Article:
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  • PARALLEL BIBLE - John 3:15


    CHAPTERS: John 1, 2, 3, 4, 5, 6, 7, 8, 9, 10, 11, 12, 13, 14, 15, 16, 17, 18, 19, 20, 21     

    VERSES: 1, 2, 3, 4, 5, 6, 7, 8, 9, 10, 11, 12, 13, 14, 15, 16, 17, 18, 19, 20, 21, 22, 23, 24, 25, 26, 27, 28, 29, 30, 31, 32, 33, 34, 35, 36

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    King James Bible - John 3:15

    That whosoever believeth in him should not perish, but have eternal life.

    World English Bible

    that whoever believes in him should not perish, but have eternal
    life.

    Douay-Rheims - John 3:15

    That whosoever believeth in him, may not perish; but may have
    life everlasting.

    Webster's Bible Translation

    That whoever believeth in him should not perish, but have eternal
    life.

    Greek Textus Receptus


    ινα
    2443 CONJ πας 3956 A-NSM ο 3588 T-NSM πιστευων 4100 5723 V-PAP-NSM εις 1519 PREP αυτον 846 P-ASM μη 3361 PRT-N αποληται 622 5643 V-2AMS-3S αλλ 235 CONJ εχη 2192 5725 V-PAS-3S ζωην 2222 N-ASF αιωνιον 166 A-ASF

    Treasury of Scriptural Knowledge

    VERSE (15) -
    :16,36; 1:12; 6:40,47; 11:25,26; 12:44-46; 20:31 Isa 45:22 Mr 16:16

    SEV Biblia, Chapter 3:15

    para que todo aquel que en l creyere, no se pierda, sino que tenga vida eterna.

    Clarke's Bible Commentary - John 3:15

    Verse 15. That whosoever believeth] Bp. Pearce supposes that this verse is only the conclusion of the 16th, and that it has been inserted in this
    place by mistake. The words contain the reason of the subject in the following verse, and seem to break in upon our Lord's argument before he had fully stated it. The words, mh apolhtai alla, may not perish but, are omitted by some very ancient MSS. and versions.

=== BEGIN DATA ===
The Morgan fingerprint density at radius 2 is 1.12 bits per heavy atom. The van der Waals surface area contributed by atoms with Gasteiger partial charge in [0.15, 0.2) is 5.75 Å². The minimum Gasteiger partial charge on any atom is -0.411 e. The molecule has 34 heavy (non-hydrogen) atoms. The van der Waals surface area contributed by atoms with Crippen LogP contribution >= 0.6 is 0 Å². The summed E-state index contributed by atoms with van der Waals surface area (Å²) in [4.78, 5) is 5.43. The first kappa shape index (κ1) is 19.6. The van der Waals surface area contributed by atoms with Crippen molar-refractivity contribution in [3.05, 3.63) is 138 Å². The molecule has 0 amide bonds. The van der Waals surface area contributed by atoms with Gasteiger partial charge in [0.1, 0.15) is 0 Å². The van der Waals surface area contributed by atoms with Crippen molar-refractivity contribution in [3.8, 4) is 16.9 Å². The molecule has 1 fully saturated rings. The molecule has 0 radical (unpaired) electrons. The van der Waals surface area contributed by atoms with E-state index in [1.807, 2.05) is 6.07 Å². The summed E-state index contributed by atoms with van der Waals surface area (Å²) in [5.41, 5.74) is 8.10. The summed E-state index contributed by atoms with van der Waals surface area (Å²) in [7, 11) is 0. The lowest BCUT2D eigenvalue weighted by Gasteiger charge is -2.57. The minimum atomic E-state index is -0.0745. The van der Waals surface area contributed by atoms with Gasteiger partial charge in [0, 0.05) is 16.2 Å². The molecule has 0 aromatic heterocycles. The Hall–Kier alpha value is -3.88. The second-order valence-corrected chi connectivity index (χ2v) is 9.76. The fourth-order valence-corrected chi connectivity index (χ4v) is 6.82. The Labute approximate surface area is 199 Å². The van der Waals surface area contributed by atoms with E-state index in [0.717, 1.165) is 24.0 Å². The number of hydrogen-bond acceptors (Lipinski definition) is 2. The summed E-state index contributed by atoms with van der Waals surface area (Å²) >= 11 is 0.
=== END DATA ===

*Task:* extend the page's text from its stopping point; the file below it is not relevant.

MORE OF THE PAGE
John Gill's Bible Commentary

    Ver. 15. That whosoever believeth in him , etc.] Whether
    Jew or Gentile, a greater, or a lesser sinner, and of whatsoever state and condition, age or sex; and though ever so weak a believer, provided his faith, is of the right kind: not an historical or temporary one, a mere assent to the truth of things respecting his person, office, and work; but such a faith, by which a soul sees a glory, fulness, and suitableness in him as a Saviour; goes to him, ventures on him, commits itself to him, lays hold on him, and receives him, leans and relies upon him, and trusts in him, and lives upon him; and which is the faith of Gods elect; a gift of his grace, and the operation of his Spirit; and which works by love, and is attended with the fruits of righteousness: now the end of Christs crucifixion and death is, that such an one should not perish ; though he is in a lost and perishing condition in Adam, and by nature, and sees himself to be so, and comes to Christ as such; and though his frames and comforts are perishing, and he sometimes fears he shall be utterly lost; and though he is subject to slips and falls, and great spiritual decays; and shall perish as to the outward man by death; yet he shall never perish eternally, or be punished with everlasting destruction, as the wicked will: but have eternal life ; not by his works, but as the gift of God: and which he that truly believes; has already in the covenant of grace, in Christ his head, in faith and hope; and has the earnest and pledge of it, the Spirit of God; and the beginning of it, which is the knowledge of God in Christ; and shall hereafter possess it fully, and in person, to all eternity: even a life of perfect holiness and knowledge; a life of never ending pleasure; a life free from all the sorrows, distresses, and imperfections of this; and which will always continue.